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Some Historical Notes on the Guerin Surname in Co. Clare by Pat Guerin
Irish/Gaelic Origins: Co. Clare Clans and Septs

The history of Co. Clare in the late middle ages is one long saga of intra- and inter- tribal struggle; in the first instance for clan leadership and then for power and control over other clans and ultimately over land. Major players in the field were the O’Briens, the McNamaras (Clan Culéin), the O’Deas, the O’Gradys and many others with the O’Briens, historically at the top of the pyramid as hereditary Kings of Thomond (North Munster).

This whole period is very well covered by James Frost M.R.I.A. in his book on the history of Co. Clare.[3] One epic struggle in the period 1242 – 1318, between two O’Brien contenders for the clan leadership and the Kingship of Thomond, had the clans split into two opposing camps; it culminated in two decisive battles, Loghraska in 1317 and Dysert O’Dea in 1318 [4], with Murrogh O’Brien emerging victorious.

Frost’s sources are the manuscripts ‘Caithréim Thoirdhealbhaigh’, or the ‘History of the Wars of Turlogh O’Brien’ written in 1459 and also the ‘Annals of the Four Masters’. The author of ‘Caithréim Thoirdhealbhaigh’ was John, son of Rory McGrath; the McGraths were hereditary historians and scribes to the O’Brien clan. The manuscript records the history of Thomond or North Munster for over 200 years from the time of the arrival of the Normans in Ireland in 1169. It is accepted by most authorities as a true and reliable account of the history of Thomond over the period. The literary style according to Frost is bombastic, full of hyperbole and heroic descriptions. Others excuse this as being in the classic style of the bards, more intended for oral transmission by way of recitation to an audience of fellow clansmen than for individual private reading

Frost quotes from McGrath’s manuscript a list of the clans and septs, which came to the aid of Murrogh O’Brien. These were:

“the O’Hehirs, the McGraths, the O’Dubhduins, the Mac Gormans, and the following septs of the clan Culéin (the MacNamaras), viz. – The MacInerneys, the clan Lorchain, the O’Claras, the clan Meanman (Mannions ?), the clan Giolla Maoel Domhnaigh (O’Moloneys), the clan Alivaren (O’Hallorans), the clan Comhremaigh (O’Currys), the O’Slatterys, the O’Hassetts, the O’Malleys, the O’Hartigans, the O’Cindergains, the clan Aillie (O‘Haleys), the O’Conways (Conduibh), the O’Meehans: then came the M’Mahons, of Corcabaskin, under the command of Donagh, son of Rory, son of Rory; the O’Lynches, and the O’Kellys (Caolaidhe), of Galway; the MacRegans, the clan Mahowna, the O’Griffeys, the O’Howards (Muintir Iomhair), and the MacEncroes (Mac Con Cros) of Inagh; the O’Galvins (Muintir Chealbhain), the O’Liddys, the O’Doyles, the O’Kellihers, the O’Cuinin (Cuneens) and the O’Gerans.”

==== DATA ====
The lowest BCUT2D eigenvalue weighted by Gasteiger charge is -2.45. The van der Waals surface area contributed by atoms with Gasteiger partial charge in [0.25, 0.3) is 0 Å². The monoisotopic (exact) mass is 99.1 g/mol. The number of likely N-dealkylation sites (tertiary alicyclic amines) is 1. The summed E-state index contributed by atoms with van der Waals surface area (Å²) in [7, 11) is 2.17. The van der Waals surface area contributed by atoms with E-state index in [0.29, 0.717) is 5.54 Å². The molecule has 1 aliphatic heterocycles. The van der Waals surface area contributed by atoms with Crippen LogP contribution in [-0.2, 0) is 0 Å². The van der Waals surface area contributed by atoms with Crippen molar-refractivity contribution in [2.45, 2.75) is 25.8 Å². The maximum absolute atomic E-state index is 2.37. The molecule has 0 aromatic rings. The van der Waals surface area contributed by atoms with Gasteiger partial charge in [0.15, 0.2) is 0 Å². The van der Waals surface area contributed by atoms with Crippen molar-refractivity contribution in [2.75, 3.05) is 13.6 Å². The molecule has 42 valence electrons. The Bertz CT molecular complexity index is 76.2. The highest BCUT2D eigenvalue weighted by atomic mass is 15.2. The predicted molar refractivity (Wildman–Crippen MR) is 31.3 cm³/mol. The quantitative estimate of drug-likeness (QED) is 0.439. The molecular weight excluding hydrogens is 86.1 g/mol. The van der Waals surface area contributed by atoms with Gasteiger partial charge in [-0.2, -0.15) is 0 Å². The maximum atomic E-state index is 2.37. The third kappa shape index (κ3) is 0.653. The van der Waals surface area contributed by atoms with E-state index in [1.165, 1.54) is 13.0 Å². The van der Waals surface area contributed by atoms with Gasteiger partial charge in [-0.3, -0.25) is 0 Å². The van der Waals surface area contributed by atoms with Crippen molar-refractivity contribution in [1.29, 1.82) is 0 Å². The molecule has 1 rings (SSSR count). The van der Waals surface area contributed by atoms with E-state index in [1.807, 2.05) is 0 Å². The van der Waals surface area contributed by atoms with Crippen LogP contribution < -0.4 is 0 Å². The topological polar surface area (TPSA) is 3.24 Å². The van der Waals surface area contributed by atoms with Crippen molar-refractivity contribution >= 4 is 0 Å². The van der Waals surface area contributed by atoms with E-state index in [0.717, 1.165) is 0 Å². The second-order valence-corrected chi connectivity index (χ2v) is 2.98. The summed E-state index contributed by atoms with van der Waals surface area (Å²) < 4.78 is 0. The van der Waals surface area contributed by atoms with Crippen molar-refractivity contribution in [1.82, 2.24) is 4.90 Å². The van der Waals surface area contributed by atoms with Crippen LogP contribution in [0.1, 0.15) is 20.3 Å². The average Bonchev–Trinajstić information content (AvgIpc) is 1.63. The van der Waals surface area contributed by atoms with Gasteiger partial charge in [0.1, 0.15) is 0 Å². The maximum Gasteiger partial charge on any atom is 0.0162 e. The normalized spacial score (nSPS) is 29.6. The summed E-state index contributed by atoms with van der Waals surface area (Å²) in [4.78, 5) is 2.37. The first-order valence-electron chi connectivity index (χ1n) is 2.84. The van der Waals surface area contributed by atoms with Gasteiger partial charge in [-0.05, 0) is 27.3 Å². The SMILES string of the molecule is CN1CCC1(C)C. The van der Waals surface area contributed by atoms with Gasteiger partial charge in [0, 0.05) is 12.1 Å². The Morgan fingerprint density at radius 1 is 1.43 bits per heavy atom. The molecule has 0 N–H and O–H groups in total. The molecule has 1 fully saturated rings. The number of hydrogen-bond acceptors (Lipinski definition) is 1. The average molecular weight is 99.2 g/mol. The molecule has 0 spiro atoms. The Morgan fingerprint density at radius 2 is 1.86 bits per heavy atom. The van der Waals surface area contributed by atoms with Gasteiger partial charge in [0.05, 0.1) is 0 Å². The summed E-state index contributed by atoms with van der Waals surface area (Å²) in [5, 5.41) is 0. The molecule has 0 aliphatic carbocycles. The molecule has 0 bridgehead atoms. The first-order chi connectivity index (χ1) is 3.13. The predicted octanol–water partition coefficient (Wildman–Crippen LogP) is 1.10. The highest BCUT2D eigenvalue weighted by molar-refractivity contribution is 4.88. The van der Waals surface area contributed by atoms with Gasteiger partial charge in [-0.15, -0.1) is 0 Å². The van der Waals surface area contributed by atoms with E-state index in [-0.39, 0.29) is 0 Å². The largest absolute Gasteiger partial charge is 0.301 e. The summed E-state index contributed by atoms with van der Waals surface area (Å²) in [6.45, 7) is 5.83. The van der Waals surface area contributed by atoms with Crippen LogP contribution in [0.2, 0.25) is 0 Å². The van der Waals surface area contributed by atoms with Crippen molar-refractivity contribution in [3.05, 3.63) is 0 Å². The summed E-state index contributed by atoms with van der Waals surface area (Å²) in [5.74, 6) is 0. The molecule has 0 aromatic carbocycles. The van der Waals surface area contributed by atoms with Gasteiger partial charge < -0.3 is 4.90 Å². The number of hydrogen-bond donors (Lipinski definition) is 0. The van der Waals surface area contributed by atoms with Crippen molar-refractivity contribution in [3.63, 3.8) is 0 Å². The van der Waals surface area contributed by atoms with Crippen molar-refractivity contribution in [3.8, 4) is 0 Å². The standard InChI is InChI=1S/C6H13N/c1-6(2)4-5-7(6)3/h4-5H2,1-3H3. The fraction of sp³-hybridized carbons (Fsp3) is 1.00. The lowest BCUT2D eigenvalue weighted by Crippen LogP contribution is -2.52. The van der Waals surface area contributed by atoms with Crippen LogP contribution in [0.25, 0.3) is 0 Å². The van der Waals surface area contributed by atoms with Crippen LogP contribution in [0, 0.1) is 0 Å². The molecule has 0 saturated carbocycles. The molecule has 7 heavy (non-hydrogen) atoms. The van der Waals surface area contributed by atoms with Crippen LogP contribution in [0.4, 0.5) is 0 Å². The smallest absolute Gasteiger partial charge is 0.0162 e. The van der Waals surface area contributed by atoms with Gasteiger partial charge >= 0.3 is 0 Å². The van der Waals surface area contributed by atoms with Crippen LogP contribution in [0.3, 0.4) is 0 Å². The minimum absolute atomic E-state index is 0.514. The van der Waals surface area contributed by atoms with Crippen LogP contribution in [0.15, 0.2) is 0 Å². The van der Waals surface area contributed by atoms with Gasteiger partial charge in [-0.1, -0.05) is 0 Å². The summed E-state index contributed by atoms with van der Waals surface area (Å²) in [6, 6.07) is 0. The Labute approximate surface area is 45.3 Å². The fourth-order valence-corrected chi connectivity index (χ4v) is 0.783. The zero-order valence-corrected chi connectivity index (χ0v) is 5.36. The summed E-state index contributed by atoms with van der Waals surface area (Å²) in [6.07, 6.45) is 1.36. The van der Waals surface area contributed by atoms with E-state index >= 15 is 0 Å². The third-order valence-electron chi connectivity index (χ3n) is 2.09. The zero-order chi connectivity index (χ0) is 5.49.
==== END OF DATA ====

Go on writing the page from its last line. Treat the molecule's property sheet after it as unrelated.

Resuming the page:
The part of the Gaelic manuscript (‘Caithréim Thoirdhealbhaigh’) from which this list was compiled was in the form of a roll of honour of those of the victors who fell in battle. In compiling the list Frost strips from the manuscript the descriptive text which accompanies each of the named fallen and which laments their passing and extols their valour and heroic deeds.

While the original manuscript of John, son of Rory McGrath, has not survived, its contents fortunately have by way of a number of (partial) copies and translations (into English) made over the years, some as late as the 1700s. Chief amongst these are:

  • a large fragment on vellum written in 1509 and held in the Royal Irish Academy (RIA); manuscript reference No. 23 Q 16.
  • a transcription on paper of the original manuscript; this was made in 1721 by Andrew McCurtin (Aindreas Mac Cruitin) of Ennistymon. Frost rates the transcription as excellent and describes McCurtin as one of the best Irish (Gaelic) scholars of his day. This document is now deposited in the library of Trinity College, Dublin (TCD); library reference No. H 1 18 No. 1292.
  • a translation into English of part of the original manuscript; there is some confusion as to the author(Peter O’Connell/Theophilus O’Flanagan) and the date(1798). It is held in the Royal Irish Academy (RIA); document reference No. 24 D 12.

As stated earlier Frost, in compiling his list, stripped away all of the descriptive text that accompanied the list of clan and sept names in the original manuscript. However the second of the above source documents (TCD H1 18 No. 1292) re-supplies the missing text. A transcribed copy of the O’Geran entry, taken from a photostat copy of this document, is shown below:

The actual O’Geran reference in this extract begins in the middle of the second line and in modern Gaelic text (Roman characters) reads as follows:[5]

“agus aonfer d’úib garga gusmara Géráin .i. mac Conchobair.”

The last of the three source documents mentioned earlier (RIA document 24 D 12)[6] provides the English translation of this line:

“and one of the fierce and strong Ibh Gearain, viz. the son of Connor(O’Gearain).”

This O’Gearain reference in ‘Caithréim Thoirdhealbhaigh’ is the earliest recorded manuscript reference we seem to have to the O’Gearain sept. It provides documentary evidence that the O’Gerans were a sept of the Clan Culéin (the MacNamaras) and that they have been in Co. Clare since at least the early 1300s and most likely even earlier. Their near neighbours in the list (compiled by Frost) – the O’Kellihers – afterwards moved to Co. Cork and a similar movement by some of the O’Gerans may account for the different pockets of the name to be found in parts of counties Cork and Kerry to-day.

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